Jump To Section
What Is Challah?
Challah is a Kosher braided yeast bread that has long been a symbolic centerpiece for Jewish holidays such as Rosh Hashanah (Jewish New Year), Shabbat, and Purim. The simple dough is made with eggs, water, flour, yeast, and salt. The pale yellow color and rich flavor comes from the high amount of eggs used in the dough.
What Is the Religious Significance of Challah?
Jewish food traditions are linked to religious holidays. Every Friday evening, it's challah that heralds the Sabbath. On Shabbat, the two loaves of challah are placed on festive tables represent the double-portion of manna that fell on Friday, the heavenly bread that fed Jewish people during their 40 years in the desert. The braiding of the bread represents arms intertwined, symbolizing love, truth, peace, freedom, harmony, unity and justice.
How to Make Traditional Challah
Traditional challah recipes use eggs, white flour, water, sugar, yeast, and salt. After the first rising, the dough is rolled into rope-shaped pieces and braided into three, four, or six stranded braids. For special celebrations, such as the Jewish High Holy Days, the braided loaf can also be coiled into a circle and brushed with egg wash for a golden sheen. Challah sometimes also contains dried fruits, like raisins and cranberries.
10 Flavorful Challah Variations
There are a few variations on challah, like “water challah,” which is made without eggs and is similar to a French baguette. Present day Challah recipes may aim to be a bit healthier by replacing white flour with whole wheat or spelt flour and sweetening with honey or molasses.
- Classic Egg Challah: The traditional recipe with eggs, white flour, water, sugar, yeast, and salt. It is similar to brioche in that it is a slightly sweet bread enriched with both eggs and fat, except challah uses oil instead of butter, while using more eggs that result in a pale yellow appearance.
- Whole Wheat: A healthier version with a blend of all-purpose and whole wheat flour for a nuttier, earthier flavor.
- Seeded Challah: Seeds folded into and sprinkled over challah before baking to give a crunchy texture. Some popular toppings include: sunflower seeds, sesame seeds, and poppy seeds.
- Cinnamon: Slightly sweeter than the classic egg challah with a hint of cinnamon spice.
- Chocolate: Cocoa powder and chocolate chips are folded into challah dough for a rich chocolate dessert-like bread.
- Orange: Bright and tangy with a distinct orange aroma, these challahs are made with orange juice and grated orange zest, and pair well with raisins.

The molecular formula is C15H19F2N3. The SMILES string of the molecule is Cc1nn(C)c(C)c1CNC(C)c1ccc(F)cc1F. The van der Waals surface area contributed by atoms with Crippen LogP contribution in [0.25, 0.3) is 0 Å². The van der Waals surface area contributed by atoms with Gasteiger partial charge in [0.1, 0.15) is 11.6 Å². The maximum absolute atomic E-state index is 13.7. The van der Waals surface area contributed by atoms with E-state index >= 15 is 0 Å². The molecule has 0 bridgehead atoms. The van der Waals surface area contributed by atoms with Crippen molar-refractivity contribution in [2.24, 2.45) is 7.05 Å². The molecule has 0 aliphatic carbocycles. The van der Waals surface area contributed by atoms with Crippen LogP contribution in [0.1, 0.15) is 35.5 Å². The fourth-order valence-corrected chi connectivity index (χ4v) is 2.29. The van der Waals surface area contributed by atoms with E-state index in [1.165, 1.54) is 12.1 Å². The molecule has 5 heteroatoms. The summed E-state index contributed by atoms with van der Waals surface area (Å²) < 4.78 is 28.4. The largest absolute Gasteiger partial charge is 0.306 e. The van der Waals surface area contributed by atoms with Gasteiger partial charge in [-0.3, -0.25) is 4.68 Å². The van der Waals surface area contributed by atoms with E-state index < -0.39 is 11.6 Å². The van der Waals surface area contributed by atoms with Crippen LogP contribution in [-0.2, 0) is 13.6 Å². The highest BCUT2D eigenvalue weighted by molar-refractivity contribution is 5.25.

- Pumpkin spice: A fall- inspired challah with a mix of pumpkin puree, cinnamon, ground ginger, and nutmeg.
- Cranberry: A splash of cranberry juice and dried cranberries give challah bread a sweet and tart flavor.
- Peanut butter: Smooth and creamy peanut butter is added to challah for a nutty flavor that goes well with chocolate chips.
- Maple: A sweet challah has the aroma and subtle flavor of maple syrup and brown sugar.
Homemade Classic Challah Bread Recipe
Prep Time3 hr 40 min
Total Time4 hr 15 min
Cook Time35 min
This dark golden, light-textured homemade bread is traditionally served on the Jewish Sabbath and other holidays. The dough for this loaf is smooth and supple, making it perfect for braiding. If it’s your first time trying to make challah, try a simple three-strand braid; but feel free to try a four-strand braid, or a six-strand braid for a spectacular presentation. Any leftover bread makes a great french toast the morning after baking.
- 1 cup lukewarm water
- 2 teaspoons active dry yeast or instant yeast
- 4 cups all-purpose flour, plus more for work surface
- ¼ cup sugar, plus more for dough
- 1 ½ teaspoons kosher salt
- 2 large eggs
- 1 large egg, seperated
- ¼ cup vegetable oil (such as canola oil)
- Place the lukewarm water in a small bowl, sprinkle with yeast and a pinch of sugar, stirring to combine. Set aside at room temperature until a frothy layer forms on top, 5–10 minutes.
- Mix the flour, sugar, and salt into the large bowl of a stand mixer and whisk on low speed to combine.
- Make a well in the center of the flour and add 2 eggs, 1 egg yolk, and oil. Whisk on low to form a slurry. Pour the yeast mixture over and combine on medium speed until a shaggy dough forms.
- Use the dough hook attachment, kneading dough on low speed for 6–8 minutes. If the dough is still very sticky, add flour 1 tablespoon at a time until it is soft and smooth.
- Place the dough in a large oiled bowl, cover with plastic wrap and place somewhere warm to let the dough rise until it has doubled in size, 1 ½ to 2 hours.
- On a lightly floured work surface, divide the dough into 3 to 6 equal pieces, depending on the type of braid you are making. Roll the pieces of dough into long ropes, about 16 inches long.
- Gather the ropes and pinch them together at the top. To make a simple 3-strand challah, braid the ropes together like braiding hair and squeeze the ends together when complete.
- Place the braided loaf on a parchment lined baking sheet and sprinkle with flour. Cover loosely with a kitchen towel and let rise in a warm place until puffed up, about 1 hour.
- Preheat oven to 350°F. Whisk the reserved egg white with 1 tablespoon of water and brush over all over the challah, inside the cracks and down the sides of the loaf.
- Bake until challah is golden brown, about 30–35 minutes, rotating pan halfway. Set braided bread aside on a cooling rack to cool.
Become a better chef with the MasterClass All-Access Pass. Gain access to exclusive video lessons taught by culinary masters, including Massimo Bottura, Gordon Ramsay, Alice Waters, and more.